Yeah, we had a transformer blow around a block from here once, and the flash was so bright that it was visible through my dark green bedroom curtains in broad daylight, and the noise sounded like some had set a grenade off just outside the building. In that case is was due to water getting into the transformer insulating oil, causing it to short.
    This thing appears to have occurred above the transformer height though, and the transformer itself looks undamaged.
    The fact that the two halves of the break are apparently burning seems to rule out it simply suffering a structural failure like woodpeckers could cause.
    It almost looks like an effect you would get if it were hit by lightning causing the water in the wood to expand into steam and break it apart like what happens in trees.
    Assuming there were no storms around when it broke, could some sort of electric arc have formed around the outside of the pole and basically sawed it in half as the plasma flame burned into the wood?

  • High-voltage hot wire to the transformer input arced to the pole, pole caught fire, circuit interruptors tripped when the top fell onto the drop wire, which has almost certainly got a bare ground wire in it. (The drop wires are fed off the transformer secondary, 240/120-0-120 Volts to the house).

    This is pretty common for a pole fire; the high side could be anything from 14.7kV down to 3300V and it does like to arc. The wire is supposed to be dressed clear of the pole but sometimes they sag. You can see the hot wire in the second photo down; there’s a fuse/disconnect (which does not seem to have blown) between it and one phase wire.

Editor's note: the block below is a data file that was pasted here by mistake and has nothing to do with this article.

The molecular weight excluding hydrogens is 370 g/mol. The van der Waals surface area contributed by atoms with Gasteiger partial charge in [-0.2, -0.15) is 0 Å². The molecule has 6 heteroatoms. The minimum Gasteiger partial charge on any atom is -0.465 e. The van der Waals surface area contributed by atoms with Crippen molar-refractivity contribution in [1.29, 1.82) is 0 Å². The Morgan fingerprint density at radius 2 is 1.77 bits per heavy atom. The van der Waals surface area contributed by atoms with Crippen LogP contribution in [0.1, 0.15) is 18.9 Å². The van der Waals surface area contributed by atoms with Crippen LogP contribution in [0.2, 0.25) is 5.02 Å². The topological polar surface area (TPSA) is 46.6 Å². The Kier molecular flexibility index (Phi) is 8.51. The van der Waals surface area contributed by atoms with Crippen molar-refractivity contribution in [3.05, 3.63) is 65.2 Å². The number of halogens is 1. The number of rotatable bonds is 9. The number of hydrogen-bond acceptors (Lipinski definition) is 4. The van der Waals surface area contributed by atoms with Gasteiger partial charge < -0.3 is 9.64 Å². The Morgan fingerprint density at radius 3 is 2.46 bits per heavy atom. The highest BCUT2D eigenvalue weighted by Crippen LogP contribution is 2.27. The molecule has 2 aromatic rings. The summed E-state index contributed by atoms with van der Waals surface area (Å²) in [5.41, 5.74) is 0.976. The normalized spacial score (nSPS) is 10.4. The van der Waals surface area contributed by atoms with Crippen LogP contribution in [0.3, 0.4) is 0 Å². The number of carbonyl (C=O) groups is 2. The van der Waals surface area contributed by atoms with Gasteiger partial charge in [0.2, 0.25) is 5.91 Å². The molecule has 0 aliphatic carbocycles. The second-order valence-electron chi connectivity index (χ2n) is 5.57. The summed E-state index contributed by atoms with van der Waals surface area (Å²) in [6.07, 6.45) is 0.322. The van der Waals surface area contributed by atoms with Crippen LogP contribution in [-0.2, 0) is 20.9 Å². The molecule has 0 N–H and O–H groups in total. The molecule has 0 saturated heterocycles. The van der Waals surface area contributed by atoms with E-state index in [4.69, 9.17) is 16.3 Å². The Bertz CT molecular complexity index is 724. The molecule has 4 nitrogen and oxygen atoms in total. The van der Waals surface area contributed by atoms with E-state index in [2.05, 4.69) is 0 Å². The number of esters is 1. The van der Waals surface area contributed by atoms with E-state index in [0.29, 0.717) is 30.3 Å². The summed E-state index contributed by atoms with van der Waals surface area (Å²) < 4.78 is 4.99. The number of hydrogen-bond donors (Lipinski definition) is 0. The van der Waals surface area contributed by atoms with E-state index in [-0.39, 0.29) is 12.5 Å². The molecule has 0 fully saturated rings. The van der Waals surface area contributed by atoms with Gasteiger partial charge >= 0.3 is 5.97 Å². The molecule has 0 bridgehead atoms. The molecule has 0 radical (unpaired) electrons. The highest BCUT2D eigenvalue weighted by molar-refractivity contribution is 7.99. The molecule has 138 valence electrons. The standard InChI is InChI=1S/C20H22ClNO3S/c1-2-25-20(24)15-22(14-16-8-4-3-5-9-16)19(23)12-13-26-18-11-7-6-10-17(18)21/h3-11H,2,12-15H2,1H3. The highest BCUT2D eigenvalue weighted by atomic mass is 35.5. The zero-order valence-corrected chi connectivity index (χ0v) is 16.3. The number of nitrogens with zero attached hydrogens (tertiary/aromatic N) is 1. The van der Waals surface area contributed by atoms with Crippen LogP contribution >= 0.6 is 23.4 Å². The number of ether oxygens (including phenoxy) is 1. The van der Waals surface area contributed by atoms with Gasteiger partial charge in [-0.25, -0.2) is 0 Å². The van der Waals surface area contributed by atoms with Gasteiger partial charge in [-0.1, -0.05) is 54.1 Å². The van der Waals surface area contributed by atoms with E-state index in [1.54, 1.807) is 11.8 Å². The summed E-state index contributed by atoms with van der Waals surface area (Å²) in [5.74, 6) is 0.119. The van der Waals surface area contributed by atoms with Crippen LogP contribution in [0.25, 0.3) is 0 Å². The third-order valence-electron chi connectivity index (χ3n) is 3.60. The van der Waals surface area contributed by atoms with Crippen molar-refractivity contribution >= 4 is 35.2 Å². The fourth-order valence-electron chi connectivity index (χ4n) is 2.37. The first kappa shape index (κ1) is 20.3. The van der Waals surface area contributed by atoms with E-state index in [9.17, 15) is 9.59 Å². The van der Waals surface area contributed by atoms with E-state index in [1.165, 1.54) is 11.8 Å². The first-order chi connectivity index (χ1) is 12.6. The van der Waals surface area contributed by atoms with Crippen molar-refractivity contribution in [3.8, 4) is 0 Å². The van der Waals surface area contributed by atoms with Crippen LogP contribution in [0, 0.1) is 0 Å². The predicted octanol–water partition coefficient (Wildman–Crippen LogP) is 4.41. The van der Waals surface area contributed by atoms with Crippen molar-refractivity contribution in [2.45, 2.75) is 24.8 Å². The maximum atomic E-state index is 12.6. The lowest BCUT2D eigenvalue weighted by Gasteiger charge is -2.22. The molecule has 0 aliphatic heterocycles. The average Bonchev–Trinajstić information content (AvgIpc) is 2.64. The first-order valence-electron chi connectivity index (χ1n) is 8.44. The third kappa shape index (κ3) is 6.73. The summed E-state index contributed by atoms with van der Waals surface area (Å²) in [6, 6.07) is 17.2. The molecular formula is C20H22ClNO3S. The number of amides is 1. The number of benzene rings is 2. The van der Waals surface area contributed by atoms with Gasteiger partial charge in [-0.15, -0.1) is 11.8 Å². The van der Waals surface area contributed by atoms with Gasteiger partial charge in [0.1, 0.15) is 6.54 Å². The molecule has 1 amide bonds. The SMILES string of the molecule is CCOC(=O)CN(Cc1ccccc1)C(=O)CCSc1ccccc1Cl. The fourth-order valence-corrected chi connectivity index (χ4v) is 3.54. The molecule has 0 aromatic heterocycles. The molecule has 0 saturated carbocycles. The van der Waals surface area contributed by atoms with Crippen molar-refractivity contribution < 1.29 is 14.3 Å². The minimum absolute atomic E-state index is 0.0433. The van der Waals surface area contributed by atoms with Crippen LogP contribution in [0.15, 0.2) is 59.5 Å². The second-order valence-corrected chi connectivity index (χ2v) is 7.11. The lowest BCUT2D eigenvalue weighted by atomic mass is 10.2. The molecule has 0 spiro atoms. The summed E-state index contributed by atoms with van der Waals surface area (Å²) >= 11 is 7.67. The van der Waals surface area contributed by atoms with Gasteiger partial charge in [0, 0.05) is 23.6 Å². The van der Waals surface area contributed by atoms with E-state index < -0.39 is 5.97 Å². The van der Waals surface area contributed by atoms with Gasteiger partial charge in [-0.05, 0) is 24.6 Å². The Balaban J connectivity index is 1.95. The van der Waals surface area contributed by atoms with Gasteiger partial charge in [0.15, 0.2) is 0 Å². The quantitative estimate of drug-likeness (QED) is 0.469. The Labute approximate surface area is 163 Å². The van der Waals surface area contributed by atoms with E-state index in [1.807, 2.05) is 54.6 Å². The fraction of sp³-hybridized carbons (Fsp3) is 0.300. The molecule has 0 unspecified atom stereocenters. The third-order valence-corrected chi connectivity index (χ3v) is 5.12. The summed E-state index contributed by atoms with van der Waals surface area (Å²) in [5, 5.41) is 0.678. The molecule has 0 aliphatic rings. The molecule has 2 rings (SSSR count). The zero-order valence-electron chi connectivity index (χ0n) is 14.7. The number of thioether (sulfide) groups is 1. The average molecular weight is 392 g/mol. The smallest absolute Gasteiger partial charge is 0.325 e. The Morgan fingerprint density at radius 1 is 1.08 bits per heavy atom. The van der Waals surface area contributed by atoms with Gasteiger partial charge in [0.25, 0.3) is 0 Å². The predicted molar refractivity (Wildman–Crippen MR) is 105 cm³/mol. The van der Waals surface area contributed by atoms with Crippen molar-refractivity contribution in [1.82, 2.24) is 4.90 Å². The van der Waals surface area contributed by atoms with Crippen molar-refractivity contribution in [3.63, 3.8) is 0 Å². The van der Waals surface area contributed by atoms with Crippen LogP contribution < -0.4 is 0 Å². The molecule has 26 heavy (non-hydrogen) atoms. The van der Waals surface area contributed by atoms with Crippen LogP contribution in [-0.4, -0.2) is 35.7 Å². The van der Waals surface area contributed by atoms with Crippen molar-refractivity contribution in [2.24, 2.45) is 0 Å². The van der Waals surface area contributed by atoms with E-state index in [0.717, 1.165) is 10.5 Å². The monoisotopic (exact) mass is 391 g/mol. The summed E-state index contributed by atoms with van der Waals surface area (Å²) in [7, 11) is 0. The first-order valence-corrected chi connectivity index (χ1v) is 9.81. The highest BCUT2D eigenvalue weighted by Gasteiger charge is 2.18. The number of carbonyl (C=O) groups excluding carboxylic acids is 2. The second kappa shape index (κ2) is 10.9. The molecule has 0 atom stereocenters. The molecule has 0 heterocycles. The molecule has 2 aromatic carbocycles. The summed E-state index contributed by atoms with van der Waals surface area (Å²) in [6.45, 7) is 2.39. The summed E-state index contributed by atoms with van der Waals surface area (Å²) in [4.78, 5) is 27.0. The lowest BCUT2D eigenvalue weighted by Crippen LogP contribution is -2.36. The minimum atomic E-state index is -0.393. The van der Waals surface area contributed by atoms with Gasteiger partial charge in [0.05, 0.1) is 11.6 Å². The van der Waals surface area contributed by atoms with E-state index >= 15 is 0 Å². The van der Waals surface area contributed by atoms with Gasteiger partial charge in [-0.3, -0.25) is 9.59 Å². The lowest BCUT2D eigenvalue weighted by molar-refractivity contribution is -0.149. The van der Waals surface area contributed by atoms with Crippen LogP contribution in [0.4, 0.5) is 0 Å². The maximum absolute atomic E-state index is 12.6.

• Pat Flannery

    You can’t fool me, “Roberta X”; you’re none other than Natasha Tesla, illegitimate granddaughter of Nikola Tesla…I see our little telephone pole subterfuge has lured you out of hiding at last.
    Now we want the plans for the death ray.
    And we want them _now_ !
    I have a pigeon here…don’t make me get rough with it for the sake of your grandfather’s memory.

    T. Edison IV

  • Michael Holt

    Thanks, Roberta. Would they have to set a new pole?

  • It depends. If that pole has stopped smoldering and there’s no reason to not give up a few feet in height, maybe not. Or they can bolt a new piece of pole to the old one, or just set a new one.

    A lot of this depends on the crew, the power company’s own practices, any regulations that apply (minimum pole height, minimum clearance for the drops to houses, etc.) and how much of a hurry they’re in.

    The standard-issue Power & Light lineman is like Paul Bunyan in rubber gloves; they see something like this several times a week and view the fixing of it as an afternoon’s diversion. Watching one of them swap out an insulator on a 25-foot-high pole from the ground (using a very long “hot stick” with a bunch of specialized ends) is an education.

    Pat: interestingly, a fondness for the pigeon is not inheritable; past that, I’m not sayin’ nuthin’. 😉

  • Michael Holt

    But are you absolutely certain it was matter of a arc?
    http://blog.modernmechanix.com/2008/09/08/meteor-cuts-light-wire/

  • admin

    > Or they can bolt a new piece of pole to the old one, or just set a new one.

    They set a new one. Drove by today, nice new green real live unburnt dead pole in its place.